Intussusception occurs when a segment of bowel “telescopes” onto another segment, or onto itself, because of peristalsis. It is a common cause of acute abdomen in children, the most common cause of intestinal obstruction in children, and has significant complications, such as bowel necrosis, making its timely detection imperative (Edwards).
The classic triad of intussusception is intermittent abdominal pain, vomiting, and the presence of a right upper quadrant mass. When paired with the presence of gross or occult bleeding on rectal exam, this has a high positive predictive value for intussusception.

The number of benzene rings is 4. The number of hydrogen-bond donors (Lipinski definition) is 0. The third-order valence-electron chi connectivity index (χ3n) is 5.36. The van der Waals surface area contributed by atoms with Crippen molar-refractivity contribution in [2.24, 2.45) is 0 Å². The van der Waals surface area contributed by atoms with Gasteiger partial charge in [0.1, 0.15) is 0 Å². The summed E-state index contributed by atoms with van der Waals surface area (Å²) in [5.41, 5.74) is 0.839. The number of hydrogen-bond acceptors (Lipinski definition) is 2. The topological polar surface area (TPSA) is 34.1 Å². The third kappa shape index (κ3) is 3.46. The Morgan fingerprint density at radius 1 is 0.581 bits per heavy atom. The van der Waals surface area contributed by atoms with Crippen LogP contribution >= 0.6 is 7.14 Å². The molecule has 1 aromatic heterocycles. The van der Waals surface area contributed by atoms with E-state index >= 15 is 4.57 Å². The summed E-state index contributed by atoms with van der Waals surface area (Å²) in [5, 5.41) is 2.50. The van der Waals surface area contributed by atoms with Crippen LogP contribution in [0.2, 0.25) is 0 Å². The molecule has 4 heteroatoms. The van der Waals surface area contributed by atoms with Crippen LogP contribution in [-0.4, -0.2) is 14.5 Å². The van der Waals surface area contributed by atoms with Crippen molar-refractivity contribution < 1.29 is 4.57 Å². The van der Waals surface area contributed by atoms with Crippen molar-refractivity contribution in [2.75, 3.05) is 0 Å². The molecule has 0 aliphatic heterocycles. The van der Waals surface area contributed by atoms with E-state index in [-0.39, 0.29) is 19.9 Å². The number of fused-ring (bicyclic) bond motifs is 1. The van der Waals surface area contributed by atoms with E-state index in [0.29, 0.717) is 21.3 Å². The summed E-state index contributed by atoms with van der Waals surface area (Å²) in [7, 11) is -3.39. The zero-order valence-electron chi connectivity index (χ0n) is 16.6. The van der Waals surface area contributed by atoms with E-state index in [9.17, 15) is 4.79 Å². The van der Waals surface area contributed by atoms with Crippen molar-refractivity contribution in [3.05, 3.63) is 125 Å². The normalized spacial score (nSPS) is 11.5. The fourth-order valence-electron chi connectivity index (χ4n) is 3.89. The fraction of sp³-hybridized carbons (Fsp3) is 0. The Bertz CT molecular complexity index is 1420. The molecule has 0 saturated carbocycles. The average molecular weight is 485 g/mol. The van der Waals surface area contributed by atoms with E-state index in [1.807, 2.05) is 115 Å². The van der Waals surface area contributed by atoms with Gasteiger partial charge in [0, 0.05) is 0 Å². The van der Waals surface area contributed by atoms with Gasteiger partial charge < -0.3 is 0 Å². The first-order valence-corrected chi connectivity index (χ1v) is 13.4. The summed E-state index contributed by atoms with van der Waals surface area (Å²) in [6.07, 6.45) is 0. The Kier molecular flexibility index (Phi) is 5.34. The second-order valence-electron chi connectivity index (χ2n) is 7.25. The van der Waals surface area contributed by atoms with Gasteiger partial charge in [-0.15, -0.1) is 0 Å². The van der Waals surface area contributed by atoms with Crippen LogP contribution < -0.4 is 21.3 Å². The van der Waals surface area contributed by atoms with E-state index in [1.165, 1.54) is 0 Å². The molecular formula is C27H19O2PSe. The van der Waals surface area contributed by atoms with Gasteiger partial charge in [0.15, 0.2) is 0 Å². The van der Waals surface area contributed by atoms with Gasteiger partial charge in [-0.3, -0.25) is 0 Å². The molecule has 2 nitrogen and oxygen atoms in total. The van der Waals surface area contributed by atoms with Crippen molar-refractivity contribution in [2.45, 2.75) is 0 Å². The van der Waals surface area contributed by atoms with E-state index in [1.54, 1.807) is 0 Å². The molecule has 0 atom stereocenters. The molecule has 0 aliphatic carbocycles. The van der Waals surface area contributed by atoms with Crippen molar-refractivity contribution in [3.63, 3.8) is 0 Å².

The most common ultrasound findings for intussusception are:
- Target sign: inflamed bands of hyperechoic mucosa and relatively hypoechoic submucosa are visible.
- Pseudokidney sign: fat-containing mesentery is dragged into the intussusception, resembling the kidney hilum. The resultant longitudinal appearance is of a small kidney.